Welcome to the World of Home Education and Learning Without School!
We began educating our three children in 1985, when our eldest was aged five years. In truth, we had helped them learn what they need to learn as they grew and explored and discovered this amazing world since the moment they were born. I am a passionate advocate of allowing children to learn unhindered by unnecessary stress and competition, meeting developmental needs in ways that suit their individual learning styles and preferences. Ours was a homeschooling, unschooling and natural learning family! There are hundreds of articles on this site to help you build confidence as a home educating family. I hope that your home educating adventure is as satisfying as ours was!
Juggling Committments - Working from Home and Homeschooling
© Beverley Paine, Oct 1999
We don't exactly work from home - Robin has a part time job, but I write and sell my homeschooling books from home. I also spend a lot of time building home education networks and support mechanisms and promote homeschooling in the community and this takes a lot of time. Robin and our son are working on building a small business in computer repair and upgrade. We tend to be home based most days of the week.
In a way all of the homeschooling networking I have done is like working from home. When I reflect on how many hours I have dedicated to developing networks, promoting home education within the community and abroad, editing newsletters, authoring articles and books - well, it certainly looks like a part time business. Perhaps because it is voluntary or doesn't involve bookkeeping it doesn't count as a home business, but in terms of juggling homeschooling and networking efforts I think it fits in with this issue.
Many people have often asked how do people dedicated to promoting home education ever get time to educate their own children! This is where our unschooling background comes in really handy. I believe the children learn far more efficiently by absorption than by continual interference and force feeding. Sometimes I bemoan the lack of resources or stimulation we've provided for the children - but mostly this is because of my own past conditioning educational experiences. All too often school educated people feel that we must expose children to anything and everything in order for them to learn everything they need to learn before they 'grow up'. This process is particularly exhausting in a home learning environment, and I stopped doing it the early years, though tinges of guilt still rear their ugly heads and nag from time to time.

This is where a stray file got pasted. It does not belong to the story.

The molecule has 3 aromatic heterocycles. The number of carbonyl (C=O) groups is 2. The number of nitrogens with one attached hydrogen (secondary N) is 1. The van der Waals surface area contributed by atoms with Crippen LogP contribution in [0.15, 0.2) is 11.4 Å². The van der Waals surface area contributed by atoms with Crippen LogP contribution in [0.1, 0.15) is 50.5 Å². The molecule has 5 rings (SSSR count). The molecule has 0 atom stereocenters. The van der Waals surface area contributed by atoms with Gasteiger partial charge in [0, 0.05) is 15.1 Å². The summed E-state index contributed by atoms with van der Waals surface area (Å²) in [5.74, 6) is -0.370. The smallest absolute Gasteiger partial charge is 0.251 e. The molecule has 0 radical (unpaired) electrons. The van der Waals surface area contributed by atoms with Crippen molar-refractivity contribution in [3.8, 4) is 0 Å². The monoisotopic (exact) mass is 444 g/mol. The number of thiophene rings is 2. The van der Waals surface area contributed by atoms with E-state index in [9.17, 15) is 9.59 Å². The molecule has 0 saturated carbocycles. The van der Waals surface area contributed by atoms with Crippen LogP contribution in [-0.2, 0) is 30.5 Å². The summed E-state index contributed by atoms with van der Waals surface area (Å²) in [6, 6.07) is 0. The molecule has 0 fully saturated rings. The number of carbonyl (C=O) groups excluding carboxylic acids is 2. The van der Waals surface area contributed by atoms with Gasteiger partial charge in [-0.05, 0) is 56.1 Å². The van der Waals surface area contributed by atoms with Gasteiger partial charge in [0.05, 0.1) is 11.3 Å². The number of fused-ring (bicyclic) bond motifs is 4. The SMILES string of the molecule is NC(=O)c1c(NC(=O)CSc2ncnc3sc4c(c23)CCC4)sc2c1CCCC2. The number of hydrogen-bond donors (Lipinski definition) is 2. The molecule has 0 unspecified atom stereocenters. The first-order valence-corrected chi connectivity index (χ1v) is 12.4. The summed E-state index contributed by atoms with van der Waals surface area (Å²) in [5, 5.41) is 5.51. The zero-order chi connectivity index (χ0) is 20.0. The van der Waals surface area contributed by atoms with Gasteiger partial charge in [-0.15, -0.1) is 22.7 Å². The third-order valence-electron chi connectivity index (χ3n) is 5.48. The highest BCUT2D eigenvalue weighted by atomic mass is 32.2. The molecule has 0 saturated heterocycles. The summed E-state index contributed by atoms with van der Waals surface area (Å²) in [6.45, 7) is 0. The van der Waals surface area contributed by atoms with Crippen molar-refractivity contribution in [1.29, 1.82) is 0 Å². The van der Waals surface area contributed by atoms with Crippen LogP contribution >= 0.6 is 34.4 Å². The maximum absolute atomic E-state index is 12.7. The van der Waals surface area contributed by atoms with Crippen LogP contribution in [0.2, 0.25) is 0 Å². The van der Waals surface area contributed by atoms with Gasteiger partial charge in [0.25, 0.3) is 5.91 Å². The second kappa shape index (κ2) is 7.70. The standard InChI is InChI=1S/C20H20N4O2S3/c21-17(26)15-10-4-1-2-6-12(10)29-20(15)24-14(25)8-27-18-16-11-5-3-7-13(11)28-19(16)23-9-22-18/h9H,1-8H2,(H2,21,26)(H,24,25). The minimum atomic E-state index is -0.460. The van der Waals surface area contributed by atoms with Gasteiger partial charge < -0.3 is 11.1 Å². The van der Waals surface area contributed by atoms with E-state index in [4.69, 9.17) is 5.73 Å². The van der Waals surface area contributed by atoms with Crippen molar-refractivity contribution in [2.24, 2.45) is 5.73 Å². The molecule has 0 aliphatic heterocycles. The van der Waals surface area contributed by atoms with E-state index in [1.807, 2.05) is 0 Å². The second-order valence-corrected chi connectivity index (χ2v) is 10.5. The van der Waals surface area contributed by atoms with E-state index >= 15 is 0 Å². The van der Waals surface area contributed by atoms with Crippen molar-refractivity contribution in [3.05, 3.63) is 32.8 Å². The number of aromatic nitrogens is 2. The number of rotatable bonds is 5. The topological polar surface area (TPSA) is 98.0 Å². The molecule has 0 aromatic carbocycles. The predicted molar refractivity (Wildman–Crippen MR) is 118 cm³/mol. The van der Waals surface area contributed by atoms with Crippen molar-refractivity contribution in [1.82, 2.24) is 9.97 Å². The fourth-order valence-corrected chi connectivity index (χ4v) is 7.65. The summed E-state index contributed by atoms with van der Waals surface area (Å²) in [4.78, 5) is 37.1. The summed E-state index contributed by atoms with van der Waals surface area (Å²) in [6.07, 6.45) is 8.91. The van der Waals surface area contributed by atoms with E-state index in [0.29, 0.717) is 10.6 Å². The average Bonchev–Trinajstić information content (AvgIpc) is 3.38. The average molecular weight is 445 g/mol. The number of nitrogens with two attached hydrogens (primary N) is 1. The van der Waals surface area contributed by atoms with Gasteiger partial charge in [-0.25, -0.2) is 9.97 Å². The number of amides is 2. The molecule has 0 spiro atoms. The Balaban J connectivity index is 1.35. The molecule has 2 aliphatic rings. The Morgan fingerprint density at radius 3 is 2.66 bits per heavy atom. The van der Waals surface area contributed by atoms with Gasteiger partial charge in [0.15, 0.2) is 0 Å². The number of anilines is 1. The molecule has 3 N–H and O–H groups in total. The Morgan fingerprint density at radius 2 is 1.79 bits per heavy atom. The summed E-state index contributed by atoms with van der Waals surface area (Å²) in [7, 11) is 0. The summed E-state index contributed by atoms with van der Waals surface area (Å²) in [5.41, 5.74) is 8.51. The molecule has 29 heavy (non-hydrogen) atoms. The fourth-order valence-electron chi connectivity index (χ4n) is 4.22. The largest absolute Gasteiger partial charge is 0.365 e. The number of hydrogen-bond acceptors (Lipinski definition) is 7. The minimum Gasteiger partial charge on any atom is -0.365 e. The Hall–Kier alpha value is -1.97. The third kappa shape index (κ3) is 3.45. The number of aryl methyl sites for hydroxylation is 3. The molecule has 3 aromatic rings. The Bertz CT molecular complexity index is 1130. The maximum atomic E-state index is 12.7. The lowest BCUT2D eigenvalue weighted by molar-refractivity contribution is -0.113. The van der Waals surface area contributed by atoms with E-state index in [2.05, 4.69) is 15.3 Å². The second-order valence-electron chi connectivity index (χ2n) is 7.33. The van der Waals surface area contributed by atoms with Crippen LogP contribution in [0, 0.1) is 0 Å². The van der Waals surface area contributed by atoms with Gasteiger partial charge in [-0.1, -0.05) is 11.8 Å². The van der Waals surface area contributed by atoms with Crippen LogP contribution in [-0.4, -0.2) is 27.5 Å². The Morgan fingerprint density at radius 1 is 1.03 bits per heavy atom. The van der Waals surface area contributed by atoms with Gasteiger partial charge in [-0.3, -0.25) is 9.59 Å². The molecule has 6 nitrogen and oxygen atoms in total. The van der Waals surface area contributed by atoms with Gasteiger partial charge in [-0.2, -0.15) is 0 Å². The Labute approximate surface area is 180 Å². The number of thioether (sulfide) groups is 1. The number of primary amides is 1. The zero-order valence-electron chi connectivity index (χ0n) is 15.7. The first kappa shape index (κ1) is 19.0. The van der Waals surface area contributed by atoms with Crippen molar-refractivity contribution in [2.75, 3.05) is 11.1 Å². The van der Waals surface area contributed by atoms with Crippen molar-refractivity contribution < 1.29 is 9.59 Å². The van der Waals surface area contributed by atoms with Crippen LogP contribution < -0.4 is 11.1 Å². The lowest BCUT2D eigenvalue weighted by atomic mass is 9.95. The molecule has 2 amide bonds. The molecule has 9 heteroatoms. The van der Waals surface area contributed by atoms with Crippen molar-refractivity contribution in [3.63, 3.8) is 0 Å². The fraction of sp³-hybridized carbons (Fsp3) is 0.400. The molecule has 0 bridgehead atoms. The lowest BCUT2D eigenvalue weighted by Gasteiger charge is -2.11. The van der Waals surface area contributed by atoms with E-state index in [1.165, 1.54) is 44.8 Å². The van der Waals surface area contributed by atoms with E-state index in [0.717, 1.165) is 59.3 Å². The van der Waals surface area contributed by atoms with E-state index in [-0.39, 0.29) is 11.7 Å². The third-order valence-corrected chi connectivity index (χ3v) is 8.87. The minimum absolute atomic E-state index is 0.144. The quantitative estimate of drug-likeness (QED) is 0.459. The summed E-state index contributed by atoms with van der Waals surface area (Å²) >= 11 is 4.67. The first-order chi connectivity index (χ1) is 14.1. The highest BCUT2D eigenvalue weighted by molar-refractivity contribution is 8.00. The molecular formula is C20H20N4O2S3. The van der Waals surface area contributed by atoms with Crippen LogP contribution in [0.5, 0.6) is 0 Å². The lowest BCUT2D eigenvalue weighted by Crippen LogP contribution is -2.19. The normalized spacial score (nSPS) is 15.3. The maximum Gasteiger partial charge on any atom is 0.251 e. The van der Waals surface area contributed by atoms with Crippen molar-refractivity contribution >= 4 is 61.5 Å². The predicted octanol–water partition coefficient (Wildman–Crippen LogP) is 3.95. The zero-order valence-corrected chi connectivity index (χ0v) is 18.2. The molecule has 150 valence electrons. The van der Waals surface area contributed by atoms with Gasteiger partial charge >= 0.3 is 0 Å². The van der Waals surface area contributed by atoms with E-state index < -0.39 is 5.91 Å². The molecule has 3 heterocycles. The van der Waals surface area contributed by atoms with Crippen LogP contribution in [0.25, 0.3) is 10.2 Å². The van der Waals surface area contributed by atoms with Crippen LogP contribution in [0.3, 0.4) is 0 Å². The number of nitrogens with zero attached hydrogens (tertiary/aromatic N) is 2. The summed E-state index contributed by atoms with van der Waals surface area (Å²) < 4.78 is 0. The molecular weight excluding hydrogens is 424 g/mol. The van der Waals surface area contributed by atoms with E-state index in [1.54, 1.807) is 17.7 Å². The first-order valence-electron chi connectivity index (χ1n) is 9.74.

Instead of giving into this paranoia and constantly pandering to my children's educational needs, I let them choose from among the many rich and stimulating resources we have naturally provided for them, every so often adding something else into the mix as required. We worked hard to set up the learning environment to be like this in the early years. We moved to a large allotment, providing
plenty of outside space to climb trees, build underground cubbies, rope swings, ride bikes, dig, garden, have animals. We built our own home, demonstrating many useful skills the children emulate in their games. We use alternative technology, encourage diversity, revegetate our property, offering our
children many useful skills that spill over into their play and are reflected in their hobbies. We encourage them to be involved in house hold and property chores, sometimes requesting, sometimes demanding. We spend a part of each day working together on a project that will offer a product, something that we will feel satisfaction in, and we honour the processes involved in all work,
including play. We try to minimalise the difference between play and work, calling it all 'learning'.
So when I work at building homeschooling networks and communities and promote home education I call it play. My play. What I need to do to feel fulfilled in life. I am really only just using it all to practise my writing, oral and organisation skills, to build self esteem, and to work on communication
in relationships. It is my vehicle for growth. In a similar way I can see that my children use computers and LEGO as their vehicles for growth, developing skills that they will use in later life.